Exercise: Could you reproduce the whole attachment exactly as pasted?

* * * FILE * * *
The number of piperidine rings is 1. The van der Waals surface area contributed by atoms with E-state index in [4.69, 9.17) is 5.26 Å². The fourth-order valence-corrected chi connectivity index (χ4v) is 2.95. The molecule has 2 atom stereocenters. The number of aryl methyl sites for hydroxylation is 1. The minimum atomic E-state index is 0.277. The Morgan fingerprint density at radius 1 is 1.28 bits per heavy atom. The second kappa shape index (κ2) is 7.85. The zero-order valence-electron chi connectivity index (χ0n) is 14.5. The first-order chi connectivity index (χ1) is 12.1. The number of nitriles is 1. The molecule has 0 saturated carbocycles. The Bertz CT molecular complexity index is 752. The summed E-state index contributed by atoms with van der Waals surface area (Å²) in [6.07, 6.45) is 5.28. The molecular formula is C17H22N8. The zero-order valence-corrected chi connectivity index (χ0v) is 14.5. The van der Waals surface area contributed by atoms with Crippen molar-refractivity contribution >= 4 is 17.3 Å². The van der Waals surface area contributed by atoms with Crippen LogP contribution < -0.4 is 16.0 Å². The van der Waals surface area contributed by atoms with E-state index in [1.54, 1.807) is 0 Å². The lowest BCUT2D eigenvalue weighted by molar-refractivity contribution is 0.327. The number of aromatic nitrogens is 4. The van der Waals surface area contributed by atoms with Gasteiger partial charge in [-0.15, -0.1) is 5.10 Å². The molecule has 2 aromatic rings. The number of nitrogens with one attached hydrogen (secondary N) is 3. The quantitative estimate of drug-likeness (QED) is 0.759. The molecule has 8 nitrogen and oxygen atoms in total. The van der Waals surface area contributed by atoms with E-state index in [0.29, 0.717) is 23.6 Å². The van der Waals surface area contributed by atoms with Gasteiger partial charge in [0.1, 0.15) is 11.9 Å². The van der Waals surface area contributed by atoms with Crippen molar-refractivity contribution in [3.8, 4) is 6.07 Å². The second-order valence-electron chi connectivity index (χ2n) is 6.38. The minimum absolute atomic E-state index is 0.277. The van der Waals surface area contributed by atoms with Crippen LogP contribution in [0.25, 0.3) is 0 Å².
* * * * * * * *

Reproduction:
The number of piperidine rings is 1. The van der Waals surface area contributed by atoms with E-state index in [4.69, 9.17) is 5.26 Å². The fourth-order valence-corrected chi connectivity index (χ4v) is 2.95. The molecule has 2 atom stereocenters. The number of aryl methyl sites for hydroxylation is 1. The minimum atomic E-state index is 0.277. The Morgan fingerprint density at radius 1 is 1.28 bits per heavy atom. The second kappa shape index (κ2) is 7.85. The zero-order valence-electron chi connectivity index (χ0n) is 14.5. The first-order chi connectivity index (χ1) is 12.1. The number of nitriles is 1. The molecule has 0 saturated carbocycles. The Bertz CT molecular complexity index is 752. The summed E-state index contributed by atoms with van der Waals surface area (Å²) in [6.07, 6.45) is 5.28. The molecular formula is C17H22N8. The zero-order valence-corrected chi connectivity index (χ0v) is 14.5. The van der Waals surface area contributed by atoms with Crippen molar-refractivity contribution >= 4 is 17.3 Å². The van der Waals surface area contributed by atoms with Crippen LogP contribution < -0.4 is 16.0 Å². The van der Waals surface area contributed by atoms with E-state index in [1.54, 1.807) is 0 Å². The lowest BCUT2D eigenvalue weighted by molar-refractivity contribution is 0.327. The number of aromatic nitrogens is 4. The van der Waals surface area contributed by atoms with Gasteiger partial charge in [-0.15, -0.1) is 5.10 Å². The molecule has 2 aromatic rings. The number of nitrogens with one attached hydrogen (secondary N) is 3. The quantitative estimate of drug-likeness (QED) is 0.759. The molecule has 8 nitrogen and oxygen atoms in total. The van der Waals surface area contributed by atoms with E-state index in [0.29, 0.717) is 23.6 Å². The van der Waals surface area contributed by atoms with Gasteiger partial charge in [0.1, 0.15) is 11.9 Å². The van der Waals surface area contributed by atoms with Crippen molar-refractivity contribution in [3.8, 4) is 6.07 Å². The second-order valence-electron chi connectivity index (χ2n) is 6.38. The minimum absolute atomic E-state index is 0.277. The van der Waals surface area contributed by atoms with Crippen LogP contribution in [0.25, 0.3) is 0 Å².